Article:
The most difficult aspect of writing about Little Richard is that one cannot begin to overstate his import and influence on what we understand about modern popular music. His voice was a clarion. His look was an outrage. His songs were a revelation. His kind did not have a mold to break. It came new. That is what you hear and see with Little Richard. In 1955. In 2020. He is always new. He is forever our red-white-and-blue shock to the senses, the thumping of our hearts. His paradox is America’s conundrum. Our most lethal attribute: We want to be good, but man, we can’t help, shit, we love being bad.

And it sounds like…

“A-wop-bop-a-loo-bop-a-wop-bam-boom!”
       

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ADAM SCHLESINGER – 1967-2020

Aquarian Weekly
4/8/20
 
Reality Check
 
James Campion
 
 
ADAM SCHLESINGER – 1967-2020
 
 
When you go out of the blackness
Into the great big sky
Supercollider
Shooting inside your mind

 
 
Adam Schlesinger has died from complications stemming from Covid-19. He was fifty-two. As of this writing there have been 51,809 cases in New York City, including 1,562 deaths. This number rises by the hour. He is just one of those and the 5,316 people who have perished in the past three months from this pandemic. But this one hits close to home, because Adam was a friend. Long before that I admired him for his music, his humor, his insights into the human spirit. He was unique talent, a throwback Brill Building songwriter’s songwriter, who could capture the spirit of a moment, an era, and even the workaday, hum-drum of life in and around his home state of New Jersey. He was a Montclair kid by way of Manhattan who made good, whose band, Fountains of Wayne, one of the finest pop/rock outfits of the new century, was named for a now long-gone relic of a bygone age for New Jersey.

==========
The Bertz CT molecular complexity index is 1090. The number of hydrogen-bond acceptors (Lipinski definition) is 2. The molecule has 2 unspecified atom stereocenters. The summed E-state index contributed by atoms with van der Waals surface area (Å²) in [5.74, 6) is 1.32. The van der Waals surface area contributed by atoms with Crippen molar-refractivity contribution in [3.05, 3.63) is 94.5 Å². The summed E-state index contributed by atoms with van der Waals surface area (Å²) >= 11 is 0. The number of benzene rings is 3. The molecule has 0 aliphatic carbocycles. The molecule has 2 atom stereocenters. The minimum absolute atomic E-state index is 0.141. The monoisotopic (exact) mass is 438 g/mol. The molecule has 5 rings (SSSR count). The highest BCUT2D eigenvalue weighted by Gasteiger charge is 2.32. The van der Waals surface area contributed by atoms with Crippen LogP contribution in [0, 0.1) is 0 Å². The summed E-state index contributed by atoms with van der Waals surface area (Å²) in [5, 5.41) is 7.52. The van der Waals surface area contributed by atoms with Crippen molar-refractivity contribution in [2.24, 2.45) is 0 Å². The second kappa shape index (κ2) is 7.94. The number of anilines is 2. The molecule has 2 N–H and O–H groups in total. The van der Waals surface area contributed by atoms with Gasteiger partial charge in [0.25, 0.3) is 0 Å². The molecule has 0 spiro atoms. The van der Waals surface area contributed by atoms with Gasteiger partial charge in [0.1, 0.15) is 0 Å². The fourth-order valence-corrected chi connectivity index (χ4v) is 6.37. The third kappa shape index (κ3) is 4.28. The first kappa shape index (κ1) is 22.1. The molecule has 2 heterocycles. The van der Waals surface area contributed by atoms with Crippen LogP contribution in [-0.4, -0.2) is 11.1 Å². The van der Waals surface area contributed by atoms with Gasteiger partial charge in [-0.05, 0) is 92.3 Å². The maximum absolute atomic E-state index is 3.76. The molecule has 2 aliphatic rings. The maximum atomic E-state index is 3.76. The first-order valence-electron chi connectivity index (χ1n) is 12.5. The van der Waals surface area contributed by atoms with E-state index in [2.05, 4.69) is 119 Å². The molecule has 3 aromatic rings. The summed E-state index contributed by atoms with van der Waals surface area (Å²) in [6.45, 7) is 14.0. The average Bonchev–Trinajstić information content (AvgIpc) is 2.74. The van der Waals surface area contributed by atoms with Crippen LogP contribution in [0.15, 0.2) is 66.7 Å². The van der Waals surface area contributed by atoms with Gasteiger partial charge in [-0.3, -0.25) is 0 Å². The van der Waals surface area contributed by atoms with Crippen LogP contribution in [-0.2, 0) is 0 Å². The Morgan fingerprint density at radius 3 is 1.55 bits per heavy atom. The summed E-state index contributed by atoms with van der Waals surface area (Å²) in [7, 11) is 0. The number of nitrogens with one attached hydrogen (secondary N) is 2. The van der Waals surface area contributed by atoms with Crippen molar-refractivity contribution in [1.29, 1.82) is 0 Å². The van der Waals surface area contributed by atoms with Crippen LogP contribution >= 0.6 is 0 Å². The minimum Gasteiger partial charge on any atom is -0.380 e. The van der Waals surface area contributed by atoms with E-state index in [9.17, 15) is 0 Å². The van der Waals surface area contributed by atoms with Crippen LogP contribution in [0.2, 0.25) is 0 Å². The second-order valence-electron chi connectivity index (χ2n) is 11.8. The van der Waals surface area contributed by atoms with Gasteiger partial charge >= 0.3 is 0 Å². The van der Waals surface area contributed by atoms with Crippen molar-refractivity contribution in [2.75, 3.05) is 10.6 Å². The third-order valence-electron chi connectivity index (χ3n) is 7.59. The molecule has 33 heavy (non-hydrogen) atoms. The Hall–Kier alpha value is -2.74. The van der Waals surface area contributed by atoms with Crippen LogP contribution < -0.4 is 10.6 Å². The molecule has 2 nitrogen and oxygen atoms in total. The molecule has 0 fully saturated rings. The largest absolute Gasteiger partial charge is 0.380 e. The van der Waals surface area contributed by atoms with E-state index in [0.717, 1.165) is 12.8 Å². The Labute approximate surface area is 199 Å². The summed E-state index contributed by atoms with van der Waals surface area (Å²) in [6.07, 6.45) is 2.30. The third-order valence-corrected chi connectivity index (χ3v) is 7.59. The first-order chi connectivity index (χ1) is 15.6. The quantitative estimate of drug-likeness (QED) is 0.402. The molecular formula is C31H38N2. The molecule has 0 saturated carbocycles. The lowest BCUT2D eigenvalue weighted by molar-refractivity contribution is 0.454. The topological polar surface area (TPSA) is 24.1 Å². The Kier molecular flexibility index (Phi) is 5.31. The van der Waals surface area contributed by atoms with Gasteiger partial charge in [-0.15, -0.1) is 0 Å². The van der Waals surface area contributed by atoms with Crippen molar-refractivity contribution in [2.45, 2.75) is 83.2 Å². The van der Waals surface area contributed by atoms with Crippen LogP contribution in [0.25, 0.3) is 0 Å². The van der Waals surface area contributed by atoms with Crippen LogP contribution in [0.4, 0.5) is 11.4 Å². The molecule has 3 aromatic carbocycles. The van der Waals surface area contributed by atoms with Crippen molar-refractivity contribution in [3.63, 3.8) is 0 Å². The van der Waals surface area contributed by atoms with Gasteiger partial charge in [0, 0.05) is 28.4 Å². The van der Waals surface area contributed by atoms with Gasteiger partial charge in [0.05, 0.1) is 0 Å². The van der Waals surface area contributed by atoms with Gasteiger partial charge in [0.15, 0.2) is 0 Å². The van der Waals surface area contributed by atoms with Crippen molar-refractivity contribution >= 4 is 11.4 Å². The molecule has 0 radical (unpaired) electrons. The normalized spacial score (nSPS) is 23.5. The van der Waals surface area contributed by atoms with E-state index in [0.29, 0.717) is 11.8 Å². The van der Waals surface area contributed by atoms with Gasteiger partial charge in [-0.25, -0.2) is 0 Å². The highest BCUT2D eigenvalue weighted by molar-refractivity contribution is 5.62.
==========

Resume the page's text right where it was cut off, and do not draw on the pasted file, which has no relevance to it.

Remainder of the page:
Where do you start to encapsulate an artist who was everywhere and nowhere? Outside of the industry the name Adam Schlesinger is not as well-known as his canon would suggest. He won three Emmy Awards, a Grammy Award, and an ASCAP Pop Music Award, and was nominated for Academy, Tony, and Golden Globe Awards. He penned dozens of themes and songs for television series, movies and worked on Broadway musicals. He wrote and performed with Fountains of Wayne on a Top 25 hit and co-wrote one of the most famous movie songs ever. Of course, that’s what Wikipedia will tell you. What it won’t tell you is what one of my favorite music essayists Tom Breihan wrote about him for Stereogum this week; “Maybe Schlesinger wasn’t doing the mystical personal work that we expect songwriters to do when he was writing all of those things. But the man was working. He was cranking out material at a high level every single day. Those of us paid to do the same at our own professions — those of us who, let’s say, are paid to blog relentlessly five days a week — should regard Adam Schlesinger as a hero, and as a monumental loss.”